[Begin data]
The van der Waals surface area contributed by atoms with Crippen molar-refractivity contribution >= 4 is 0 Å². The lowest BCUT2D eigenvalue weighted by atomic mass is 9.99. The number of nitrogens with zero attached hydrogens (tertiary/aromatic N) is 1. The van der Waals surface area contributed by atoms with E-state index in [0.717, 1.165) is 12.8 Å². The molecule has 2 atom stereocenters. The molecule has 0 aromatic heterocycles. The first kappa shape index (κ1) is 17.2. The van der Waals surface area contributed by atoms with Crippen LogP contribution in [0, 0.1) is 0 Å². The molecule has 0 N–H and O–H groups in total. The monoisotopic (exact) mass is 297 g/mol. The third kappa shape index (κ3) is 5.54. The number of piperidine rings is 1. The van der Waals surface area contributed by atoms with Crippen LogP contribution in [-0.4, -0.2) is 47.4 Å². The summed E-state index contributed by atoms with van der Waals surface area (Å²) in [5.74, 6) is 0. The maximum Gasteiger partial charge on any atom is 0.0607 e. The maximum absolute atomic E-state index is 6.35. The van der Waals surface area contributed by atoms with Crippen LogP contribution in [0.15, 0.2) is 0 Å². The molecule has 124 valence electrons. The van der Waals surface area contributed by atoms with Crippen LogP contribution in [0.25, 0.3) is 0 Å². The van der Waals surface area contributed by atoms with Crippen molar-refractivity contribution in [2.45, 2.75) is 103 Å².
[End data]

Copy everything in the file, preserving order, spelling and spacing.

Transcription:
The van der Waals surface area contributed by atoms with Crippen molar-refractivity contribution >= 4 is 0 Å². The lowest BCUT2D eigenvalue weighted by atomic mass is 9.99. The number of nitrogens with zero attached hydrogens (tertiary/aromatic N) is 1. The van der Waals surface area contributed by atoms with E-state index in [0.717, 1.165) is 12.8 Å². The molecule has 2 atom stereocenters. The molecule has 0 aromatic heterocycles. The first kappa shape index (κ1) is 17.2. The van der Waals surface area contributed by atoms with Crippen LogP contribution in [0, 0.1) is 0 Å². The molecule has 0 N–H and O–H groups in total. The monoisotopic (exact) mass is 297 g/mol. The third kappa shape index (κ3) is 5.54. The number of piperidine rings is 1. The van der Waals surface area contributed by atoms with Crippen LogP contribution in [-0.4, -0.2) is 47.4 Å². The summed E-state index contributed by atoms with van der Waals surface area (Å²) in [5.74, 6) is 0. The maximum Gasteiger partial charge on any atom is 0.0607 e. The maximum absolute atomic E-state index is 6.35. The van der Waals surface area contributed by atoms with Crippen LogP contribution in [0.15, 0.2) is 0 Å². The molecule has 124 valence electrons. The van der Waals surface area contributed by atoms with Crippen LogP contribution in [0.25, 0.3) is 0 Å². The van der Waals surface area contributed by atoms with Crippen molar-refractivity contribution in [2.45, 2.75) is 103 Å².